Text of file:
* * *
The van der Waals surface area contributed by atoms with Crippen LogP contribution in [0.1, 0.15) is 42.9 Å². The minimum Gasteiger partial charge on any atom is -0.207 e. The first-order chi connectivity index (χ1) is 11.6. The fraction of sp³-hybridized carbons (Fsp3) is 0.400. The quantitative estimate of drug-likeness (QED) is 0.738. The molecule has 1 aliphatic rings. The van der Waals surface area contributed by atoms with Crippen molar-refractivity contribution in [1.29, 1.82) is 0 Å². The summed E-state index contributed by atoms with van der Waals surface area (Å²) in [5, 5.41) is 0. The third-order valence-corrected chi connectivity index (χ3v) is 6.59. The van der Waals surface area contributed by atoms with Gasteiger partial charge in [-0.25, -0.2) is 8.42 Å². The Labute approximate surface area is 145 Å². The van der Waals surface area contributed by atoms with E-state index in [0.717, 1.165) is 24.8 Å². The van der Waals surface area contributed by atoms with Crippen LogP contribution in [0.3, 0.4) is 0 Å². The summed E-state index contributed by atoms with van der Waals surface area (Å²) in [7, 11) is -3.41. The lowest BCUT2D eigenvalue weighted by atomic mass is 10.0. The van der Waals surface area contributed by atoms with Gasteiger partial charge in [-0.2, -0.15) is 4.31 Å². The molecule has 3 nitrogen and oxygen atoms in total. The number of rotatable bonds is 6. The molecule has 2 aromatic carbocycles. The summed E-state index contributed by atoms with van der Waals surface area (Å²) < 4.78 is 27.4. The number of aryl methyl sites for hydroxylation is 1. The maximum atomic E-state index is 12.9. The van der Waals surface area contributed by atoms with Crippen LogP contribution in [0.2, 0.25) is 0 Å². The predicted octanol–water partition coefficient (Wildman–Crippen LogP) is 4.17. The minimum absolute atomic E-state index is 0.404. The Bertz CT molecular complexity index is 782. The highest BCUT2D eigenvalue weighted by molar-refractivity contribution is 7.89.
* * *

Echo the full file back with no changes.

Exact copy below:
The van der Waals surface area contributed by atoms with Crippen LogP contribution in [0.1, 0.15) is 42.9 Å². The minimum Gasteiger partial charge on any atom is -0.207 e. The first-order chi connectivity index (χ1) is 11.6. The fraction of sp³-hybridized carbons (Fsp3) is 0.400. The quantitative estimate of drug-likeness (QED) is 0.738. The molecule has 1 aliphatic rings. The van der Waals surface area contributed by atoms with Crippen molar-refractivity contribution in [1.29, 1.82) is 0 Å². The summed E-state index contributed by atoms with van der Waals surface area (Å²) in [5, 5.41) is 0. The third-order valence-corrected chi connectivity index (χ3v) is 6.59. The van der Waals surface area contributed by atoms with Gasteiger partial charge in [-0.25, -0.2) is 8.42 Å². The Labute approximate surface area is 145 Å². The van der Waals surface area contributed by atoms with E-state index in [0.717, 1.165) is 24.8 Å². The van der Waals surface area contributed by atoms with Crippen LogP contribution in [0.3, 0.4) is 0 Å². The summed E-state index contributed by atoms with van der Waals surface area (Å²) in [7, 11) is -3.41. The lowest BCUT2D eigenvalue weighted by atomic mass is 10.0. The van der Waals surface area contributed by atoms with Gasteiger partial charge in [-0.2, -0.15) is 4.31 Å². The molecule has 3 nitrogen and oxygen atoms in total. The number of rotatable bonds is 6. The molecule has 2 aromatic carbocycles. The summed E-state index contributed by atoms with van der Waals surface area (Å²) < 4.78 is 27.4. The number of aryl methyl sites for hydroxylation is 1. The maximum atomic E-state index is 12.9. The van der Waals surface area contributed by atoms with Crippen LogP contribution in [0.2, 0.25) is 0 Å². The predicted octanol–water partition coefficient (Wildman–Crippen LogP) is 4.17. The minimum absolute atomic E-state index is 0.404. The Bertz CT molecular complexity index is 782. The highest BCUT2D eigenvalue weighted by molar-refractivity contribution is 7.89.